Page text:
My knowledge of The Pointer Sisters is about as extensive as anyone’s (i.e. not very), but their exhilarating brand of soul is undeniable. I heard this track used in an Edinburgh show that I fell in love with, and I fell in love with the song too. Bonus points for the first 45 seconds – just vocals and a piano – before the beat kicks in.


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“Shake It Off”, Mariah Carey

Is there any noughties comeback more crucial than that of Mariah Carey? It’s forgotten in favour of (a) the similarly-named but far inferior hit by Taylor Swift, and (b) the show-stealing “We Belong Together”, found on the same excellent album (2005’s The Emancipation of Mimi), but this minimalist post-breakup track — production made up almost entirely by sparse chords and seductive backing vocals – was snuck into almost every pres queue by a Mariah Carey super-fan friend of mine, and honestly, I wasn’t mad about it.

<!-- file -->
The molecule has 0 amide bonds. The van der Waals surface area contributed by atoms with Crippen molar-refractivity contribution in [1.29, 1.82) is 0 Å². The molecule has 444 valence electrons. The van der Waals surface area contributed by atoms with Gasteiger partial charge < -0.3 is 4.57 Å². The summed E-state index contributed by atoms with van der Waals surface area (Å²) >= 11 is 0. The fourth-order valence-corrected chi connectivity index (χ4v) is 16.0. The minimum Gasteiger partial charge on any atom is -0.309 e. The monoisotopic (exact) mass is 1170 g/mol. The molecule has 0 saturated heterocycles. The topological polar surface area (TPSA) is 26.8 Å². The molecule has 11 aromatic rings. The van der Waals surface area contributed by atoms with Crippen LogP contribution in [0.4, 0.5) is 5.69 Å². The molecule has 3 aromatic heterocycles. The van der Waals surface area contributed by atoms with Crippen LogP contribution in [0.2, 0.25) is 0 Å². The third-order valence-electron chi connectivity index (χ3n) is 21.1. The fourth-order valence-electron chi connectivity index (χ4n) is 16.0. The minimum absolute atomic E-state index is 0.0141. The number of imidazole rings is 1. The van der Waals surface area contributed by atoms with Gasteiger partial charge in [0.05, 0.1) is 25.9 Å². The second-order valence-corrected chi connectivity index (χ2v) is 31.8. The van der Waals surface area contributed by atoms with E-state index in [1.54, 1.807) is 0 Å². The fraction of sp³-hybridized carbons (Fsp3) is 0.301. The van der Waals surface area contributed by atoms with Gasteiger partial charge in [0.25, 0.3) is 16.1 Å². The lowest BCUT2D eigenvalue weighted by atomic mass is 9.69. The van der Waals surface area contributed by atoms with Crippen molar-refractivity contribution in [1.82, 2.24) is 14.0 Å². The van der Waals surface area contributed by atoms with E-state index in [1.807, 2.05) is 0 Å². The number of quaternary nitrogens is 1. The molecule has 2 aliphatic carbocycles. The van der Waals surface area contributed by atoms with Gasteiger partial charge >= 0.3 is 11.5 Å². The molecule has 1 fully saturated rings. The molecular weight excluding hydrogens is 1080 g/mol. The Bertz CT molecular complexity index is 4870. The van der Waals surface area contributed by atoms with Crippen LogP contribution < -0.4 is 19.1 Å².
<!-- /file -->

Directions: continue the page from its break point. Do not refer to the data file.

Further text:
“boyfriend”, Ariana Grande with Social House

Maybe the way Ariana Grande is taking over our lives is a little bit terrifying – I struggle to remember one day this summer where I didn’t hear her playing over some kind of public speakers – but hats off to this pitch-perfect pop, with an almost addictive bridge leading into a simple and insanely catchy hook.

“Lingerie”, Lizzo

Lizzo just took a DNA test and she’s 100% THAT overplayed bitch. She might be every white person’s wet dream to play in a trashy club, but she’s also really very good, and this saucy, stripped back number proves it.

“Physical”, Olivia Newton-John

I counted this song featuring in at least three sketches I saw at the Fringe, and while I remember them all quite vividly, what I tend to think about when listening to this song is that it’s 80s pop at its best: sex, horns, and guitar solos. I also struggle to move past my discovery this summer of the fact that my friend is her third cousin once removed (a distant but crucial relation).